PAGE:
Those are words that head coach Bruce Arians used to describe the second-year player, who is being touted as a big breakout player for the season.
"He's in great shape and he's assumed the role of leader now," he said Friday about Ellington. "He's not a rookie anymore and he carries himself differently. Probably should come across that way to you guys now. He's a much more confident guy and more than ready to be bell cow of the offense."
Arians has talked about wanting to give Ellington 25-30 touches a game, and even said 20 carries and 10 catches once in the offseason.
While that seems extreme, he will be featured in the offense and Ellington feels he is prepared. "I took my offseason seriously," he said. "I wanted to come back in the best shape I can be."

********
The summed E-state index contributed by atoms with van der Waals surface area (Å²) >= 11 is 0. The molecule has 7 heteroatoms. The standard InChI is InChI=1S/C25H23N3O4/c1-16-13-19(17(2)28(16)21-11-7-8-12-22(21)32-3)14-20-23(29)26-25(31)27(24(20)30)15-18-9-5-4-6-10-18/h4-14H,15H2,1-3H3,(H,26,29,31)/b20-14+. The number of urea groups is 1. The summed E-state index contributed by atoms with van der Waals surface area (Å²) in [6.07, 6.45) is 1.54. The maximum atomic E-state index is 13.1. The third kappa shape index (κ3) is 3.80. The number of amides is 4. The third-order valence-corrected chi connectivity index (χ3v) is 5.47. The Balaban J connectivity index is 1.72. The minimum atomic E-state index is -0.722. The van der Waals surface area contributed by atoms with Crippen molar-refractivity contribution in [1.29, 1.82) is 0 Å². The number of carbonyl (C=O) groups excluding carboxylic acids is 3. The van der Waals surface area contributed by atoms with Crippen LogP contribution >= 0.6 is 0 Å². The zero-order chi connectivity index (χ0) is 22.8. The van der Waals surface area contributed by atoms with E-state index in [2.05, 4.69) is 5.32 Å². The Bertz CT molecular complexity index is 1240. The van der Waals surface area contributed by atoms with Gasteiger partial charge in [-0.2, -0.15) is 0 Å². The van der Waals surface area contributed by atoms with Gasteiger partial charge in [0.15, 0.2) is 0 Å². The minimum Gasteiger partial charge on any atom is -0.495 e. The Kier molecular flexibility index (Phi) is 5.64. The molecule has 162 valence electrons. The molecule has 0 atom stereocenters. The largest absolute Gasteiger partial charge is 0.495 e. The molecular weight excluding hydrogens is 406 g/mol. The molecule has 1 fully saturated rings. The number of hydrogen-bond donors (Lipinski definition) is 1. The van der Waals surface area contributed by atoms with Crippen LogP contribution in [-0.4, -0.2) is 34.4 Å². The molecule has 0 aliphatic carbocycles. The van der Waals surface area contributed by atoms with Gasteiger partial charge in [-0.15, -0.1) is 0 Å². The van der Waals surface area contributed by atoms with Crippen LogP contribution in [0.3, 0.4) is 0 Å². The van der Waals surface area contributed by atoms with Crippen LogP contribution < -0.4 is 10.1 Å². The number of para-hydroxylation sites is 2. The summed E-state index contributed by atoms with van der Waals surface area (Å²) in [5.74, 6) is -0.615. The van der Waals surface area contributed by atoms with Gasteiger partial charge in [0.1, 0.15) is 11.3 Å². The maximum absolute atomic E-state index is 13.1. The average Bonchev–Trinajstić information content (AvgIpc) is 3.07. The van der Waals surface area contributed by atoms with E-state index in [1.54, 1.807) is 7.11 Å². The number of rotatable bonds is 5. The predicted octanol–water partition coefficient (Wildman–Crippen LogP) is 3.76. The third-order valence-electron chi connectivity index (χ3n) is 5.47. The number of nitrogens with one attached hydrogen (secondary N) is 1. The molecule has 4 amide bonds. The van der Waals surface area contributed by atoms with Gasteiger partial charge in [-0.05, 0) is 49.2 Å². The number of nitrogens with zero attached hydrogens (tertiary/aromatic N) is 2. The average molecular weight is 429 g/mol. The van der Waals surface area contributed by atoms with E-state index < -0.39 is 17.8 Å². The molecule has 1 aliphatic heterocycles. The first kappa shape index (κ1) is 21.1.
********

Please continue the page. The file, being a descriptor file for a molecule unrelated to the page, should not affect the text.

There has been talk about some 10 pounds he gained in the offseason. That actually isn't true. Arians noted that Ellington "put a little bit of upper body poundage on and strength, which he needed." Ellington said in terms of actual weight, he only added about four pounds.
He understands that his job "is to not take all those big hits."
Wouldn't it have been good to put on a few more pounds?
He doesn't think so.
"I've still got to be able to run routes," he explained. "I play a lot of receiver, too. I don't want to put on too much weight and get slowed down."
Arians described the weight gain as "good weight." He also didn't talk about getting stronger for between-the-tackles running. Arians actually said, "the big thing for him is to continue to improve as a receiver."
What does that tell you? Expect to see a lot of him lined up as a wideout like he did frequently last season.
So while bell cow usually is spoken to describe a back that will get a lot of carries. He will get more than last season and he may well have the most on the team this season, but an every down back? Maybe not. Perhaps he'll be almost an every down player, but he probably won't be in the backfield for every play.